Finally, ensure that the team you build has your mental health as their top priority. As soon as a woman becomes pregnant, the focus tends to immediately shift toward the health of the baby and stay there. In the past, I’ve dealt with OB’s who only cared about how I was doing physically and what impact any physical conditions I had would have on my baby in utero. Not once did they focus on my mental well-being, let alone have it guide my prenatal care. Listen: I completely agree that baby’s health is a priority. I do. But I’m going to just come right out with it and say that a mother’s mental health is what’s most important and should be the foundation of her prenatal care, and if no one on your team shares in that philosophy? They shouldn’t be on your team or in charge of you and your baby’s care. Period. Same goes for the person treating your mental health condition. My first psychiatrist through the VA was woefully uninformed and unhelpful when I told her I was pregnant. It took a lot of pushing, but I was finally able to have my care transferred to a psychiatrist with a background in pharmacology and reproductive psychiatry, and it made a significant difference in my overall care.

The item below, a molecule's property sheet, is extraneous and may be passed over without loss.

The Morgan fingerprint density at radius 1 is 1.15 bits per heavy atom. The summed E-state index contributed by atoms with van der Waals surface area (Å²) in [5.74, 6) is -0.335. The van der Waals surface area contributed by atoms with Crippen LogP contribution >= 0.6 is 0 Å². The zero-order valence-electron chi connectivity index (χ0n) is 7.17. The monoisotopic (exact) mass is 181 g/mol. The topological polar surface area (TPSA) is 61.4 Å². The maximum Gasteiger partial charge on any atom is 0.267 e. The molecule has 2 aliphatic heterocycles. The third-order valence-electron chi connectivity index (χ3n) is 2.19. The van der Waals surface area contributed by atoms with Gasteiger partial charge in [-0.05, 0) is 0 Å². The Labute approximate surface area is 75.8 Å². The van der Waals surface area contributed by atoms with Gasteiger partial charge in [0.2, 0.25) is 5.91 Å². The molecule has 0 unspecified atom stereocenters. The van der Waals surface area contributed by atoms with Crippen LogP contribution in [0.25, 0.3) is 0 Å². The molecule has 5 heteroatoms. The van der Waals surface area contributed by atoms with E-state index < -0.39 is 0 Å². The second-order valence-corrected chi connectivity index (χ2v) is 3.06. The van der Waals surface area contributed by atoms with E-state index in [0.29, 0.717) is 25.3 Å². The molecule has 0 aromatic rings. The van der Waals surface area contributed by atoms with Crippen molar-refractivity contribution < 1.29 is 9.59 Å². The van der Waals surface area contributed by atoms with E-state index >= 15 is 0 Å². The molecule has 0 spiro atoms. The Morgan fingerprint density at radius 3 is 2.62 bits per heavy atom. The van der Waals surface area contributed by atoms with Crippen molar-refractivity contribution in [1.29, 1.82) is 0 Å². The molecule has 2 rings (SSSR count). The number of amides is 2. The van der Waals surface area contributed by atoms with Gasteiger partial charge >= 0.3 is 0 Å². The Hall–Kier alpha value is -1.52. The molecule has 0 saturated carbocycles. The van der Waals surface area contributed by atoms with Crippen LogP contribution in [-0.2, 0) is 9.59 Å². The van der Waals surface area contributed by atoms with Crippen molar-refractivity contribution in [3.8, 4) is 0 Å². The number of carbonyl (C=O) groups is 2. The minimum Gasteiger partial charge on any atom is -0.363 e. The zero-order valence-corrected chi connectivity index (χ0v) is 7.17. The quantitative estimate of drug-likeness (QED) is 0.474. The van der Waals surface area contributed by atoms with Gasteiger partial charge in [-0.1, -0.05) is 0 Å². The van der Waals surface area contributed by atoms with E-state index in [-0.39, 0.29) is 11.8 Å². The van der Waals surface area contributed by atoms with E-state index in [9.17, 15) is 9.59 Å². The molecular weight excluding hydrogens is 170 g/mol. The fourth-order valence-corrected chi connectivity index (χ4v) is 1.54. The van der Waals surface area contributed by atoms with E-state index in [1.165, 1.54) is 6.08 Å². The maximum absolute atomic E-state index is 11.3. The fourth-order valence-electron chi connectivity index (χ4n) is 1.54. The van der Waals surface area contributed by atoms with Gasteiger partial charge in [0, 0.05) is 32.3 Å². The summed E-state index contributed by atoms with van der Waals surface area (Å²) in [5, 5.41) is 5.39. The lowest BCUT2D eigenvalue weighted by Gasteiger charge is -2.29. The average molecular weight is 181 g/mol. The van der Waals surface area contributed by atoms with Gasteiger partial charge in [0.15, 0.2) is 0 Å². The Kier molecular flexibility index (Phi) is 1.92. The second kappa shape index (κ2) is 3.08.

2. Communicate and Advocate

Everyone on your care team should be in constant communication with you and each other through every phase of your pregnancy and delivery. They should also be able to come to an informed consensus (with you) about your treatment. There is nothing worse than having two of your doctors at an impasse over a part of your treatment plan because they just disagree. It’s incredibly frustrating and the last thing you need to be worried about. If this happens, don’t be afraid to speak up and advocate for yourself, reminding them that they are there to help care for you and your baby, and you need them to work together.